Nobody plays huffy like Thompson, who seems to sniff with her entire body; she's wonderfully funny against Hanks' effusive Disney.
Moira MacDonald - Seattle Times
Emma Thompson, all frown lines and tight perm, is terrific as Travers, cutting and brusque on the outside, vulnerable to those who make the effort to look deeper.
Laura Clifford - Reeling Reviews
Like the Mary Poppins film Disney would eventually serve up, Saving Mr. Banks is an affable, enjoyable spoonful of sugar that sweetens into palatability the sinus-clearing bite of the books - and the implacable iron lady who wrote them.
Ella Taylor - NPR
What makes "Saving Mr. Banks" work is Thompson in a wonderful, nuanced performance that walks a fine line between villain and heroine.
Rafer Guzman - Newsday
It's enthralling fun to watch Walt Disney (Tom Hanks) focus his charm and instinct on flinty British novelist P.L. Travers (Emma Thompson) as he campaigns to film her Mary Poppins.
Michael Sragow - Orange County Register
[A] crowd-pleasing comic drama.
If "Saving Mr. Banks" were 100 percent false and yet felt true, that would be fine. But this has the self-conscious whiff, if not of mendacity, then of public relations.
Mick LaSalle - San Francisco Chronicle
In a Hollywood where men still pen 85% of all films, there's something sour in a movie that roots against a woman who asserted her artistic control by asking to be a co-screenwriter.
Amy Nicholson - L.A. Weekly
Fetchingly produced, highly diverting inside look at the making of Mary Poppins nonetheless suffers from paucity in the script department.
David Noh - Film Journal International
Even if this comes off like an ad for Disney, it's convincing and contains some of Disney's patented magic -- especially with a predictable, yet effective, emotional ending.
Tony Hicks - San Jose Mercury News
The tagline reads, 'Where her book ended, the real story began.' The condescension only gets worse when you watch the actual film.
William Bibbiani - CraveOnline
Basically, if you were hoping this docudrama would give a thorough insight into the creation of the movie musical Mary Poppins, you will be sorely disappointed.
Saving Mr. Banks uses a spoonful of sugar to force down this new history of Disney and 'Mary Poppins', but a better film would have needed just a pinch.
Sam Woolf - We Got This Covered
It would all seem horribly manipulative and distasteful if Saving Mr. Banks weren't buoyed by a strong sense of nostalgia and, yes, a good bit of Disney Magic(TM).
Genevieve Koski - The Dissolve
Even if this occasionally clunky "making of" picture does soften a lot of ragged edges, the trademark Disney charm's gonna getcha.
Joanna Langfield - The Movie Minute
Entertaining story of the tenderizing of a critical and persnickety writer.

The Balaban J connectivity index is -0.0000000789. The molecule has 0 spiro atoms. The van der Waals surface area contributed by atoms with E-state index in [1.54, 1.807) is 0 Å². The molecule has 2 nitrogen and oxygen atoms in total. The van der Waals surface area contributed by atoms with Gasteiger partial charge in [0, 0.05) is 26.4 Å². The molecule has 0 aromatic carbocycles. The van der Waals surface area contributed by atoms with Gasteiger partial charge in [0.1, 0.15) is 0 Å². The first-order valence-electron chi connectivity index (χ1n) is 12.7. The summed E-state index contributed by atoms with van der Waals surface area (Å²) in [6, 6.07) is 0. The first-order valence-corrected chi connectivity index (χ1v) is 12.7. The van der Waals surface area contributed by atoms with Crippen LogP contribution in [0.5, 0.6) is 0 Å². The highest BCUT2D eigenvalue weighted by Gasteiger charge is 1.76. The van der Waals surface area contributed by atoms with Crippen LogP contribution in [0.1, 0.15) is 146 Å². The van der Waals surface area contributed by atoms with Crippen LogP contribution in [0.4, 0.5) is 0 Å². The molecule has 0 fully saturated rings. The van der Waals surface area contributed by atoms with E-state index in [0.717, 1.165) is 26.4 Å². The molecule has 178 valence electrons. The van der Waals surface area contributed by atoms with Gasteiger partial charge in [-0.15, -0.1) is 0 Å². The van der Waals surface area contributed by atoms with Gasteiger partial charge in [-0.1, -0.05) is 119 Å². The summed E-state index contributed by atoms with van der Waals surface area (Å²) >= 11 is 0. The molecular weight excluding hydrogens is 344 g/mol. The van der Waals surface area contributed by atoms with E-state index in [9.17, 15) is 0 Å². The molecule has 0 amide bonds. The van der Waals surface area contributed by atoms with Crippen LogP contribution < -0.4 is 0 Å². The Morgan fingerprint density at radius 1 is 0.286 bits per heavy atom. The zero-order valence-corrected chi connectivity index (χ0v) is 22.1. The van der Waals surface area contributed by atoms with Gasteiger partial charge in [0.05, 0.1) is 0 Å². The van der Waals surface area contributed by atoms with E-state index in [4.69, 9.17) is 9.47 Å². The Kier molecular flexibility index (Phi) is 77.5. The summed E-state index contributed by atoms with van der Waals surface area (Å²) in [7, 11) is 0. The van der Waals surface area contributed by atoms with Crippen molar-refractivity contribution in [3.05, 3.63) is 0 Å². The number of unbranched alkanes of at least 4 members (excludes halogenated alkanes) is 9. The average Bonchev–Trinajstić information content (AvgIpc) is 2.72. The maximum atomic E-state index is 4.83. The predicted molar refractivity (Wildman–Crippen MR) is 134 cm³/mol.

Frederic and Mary Ann Brussat - Spirituality and Practice
One of the best pictures of the year
Saving Mr. Banks turns Travers's tense collaboration with Walt and his team of Imagineers into -- naturally -- a schmaltzy journey of closure, climaxing in a teary screening of the finished musical.
Joshua Rothkopf - Time Out
Intriguing behind-the-scenes drama of how in 1961 "Mary Poppins" was filmed by Walt Disney and released in 1964.
Dennis Schwartz - Ozus' World Movie Reviews
Will leave you wet-eyed and appreciative for it. It's a personal story that proves to be more than a little universal.
Marshall Fine - Hollywood & Fine
Saving Mr. Banks is a joyful tale made all the better by a winning cast especially the fantastic supporting performance from Colin Farrell.
JimmyO - JoBlo's Movie Emporium
Despite its likable sheen, breezy style and occasional emotional wallop, "Saving Mr. Banks" makes the mistake of minimizing, as opposed to illuminating, the creative process.
Tim Grierson - Paste Magazine
Irresistibly enchanting, high-spirited fun....
Susan Granger - SSG Syndicate
The efforts of Walt Disney to get the author of "Mary Poppins" to sign movie rights are almost as intriguing as the books themselves.
Harvey S. Karten - Compuserve
It's not the narrative of how something good and pure was turned into pap. It's a reminder that art means something to its makers... a delightful, magical, sometimes splendiferous celebration of imagination
Simon Miraudo - Quickflix
'Saving Mr. Banks' is an awful film, perhaps an evil one. But it will make a great grad school paper.
Matt Prigge - Metro
Thompson is so delightfully acerbic and convincing that she makes Saving Mr. Banks safe for people who find Disney films too saccharine. Not adventurous, but entertaining.
Caryn James - James on screenS
This is a good looking film with strong performances and a rich musical score by Thomas Newman ('Skyfall'). but there are certain narrative and structural problems that hold it back.
Robert Roten - Laramie Movie Scope
A tale of memory and redemption that does little to linger in the mind and even less to decry P.L. Travers's claim that Disney turns everything it touches into schmaltz.
Nick McCarthy - Slant Magazine
A fun and often poignant film but how much do you trust this story?
Kirk Honeycutt - honeycuttshollywood.com
The end result, though well-mounted and featuring knock-the-soot-out-of-your-chimney performances from Emma Thompson as Travers and Tom Hanks as the movie mogul, feels more like a Disney theme park version of events than the real story.
Amber Wilkinson - Eye for Film
A lovely, sentimental and quietly insightful account of the making of Mary Poppins that traces the roots of PL Travers's most famous creation to the author's personal paternal past.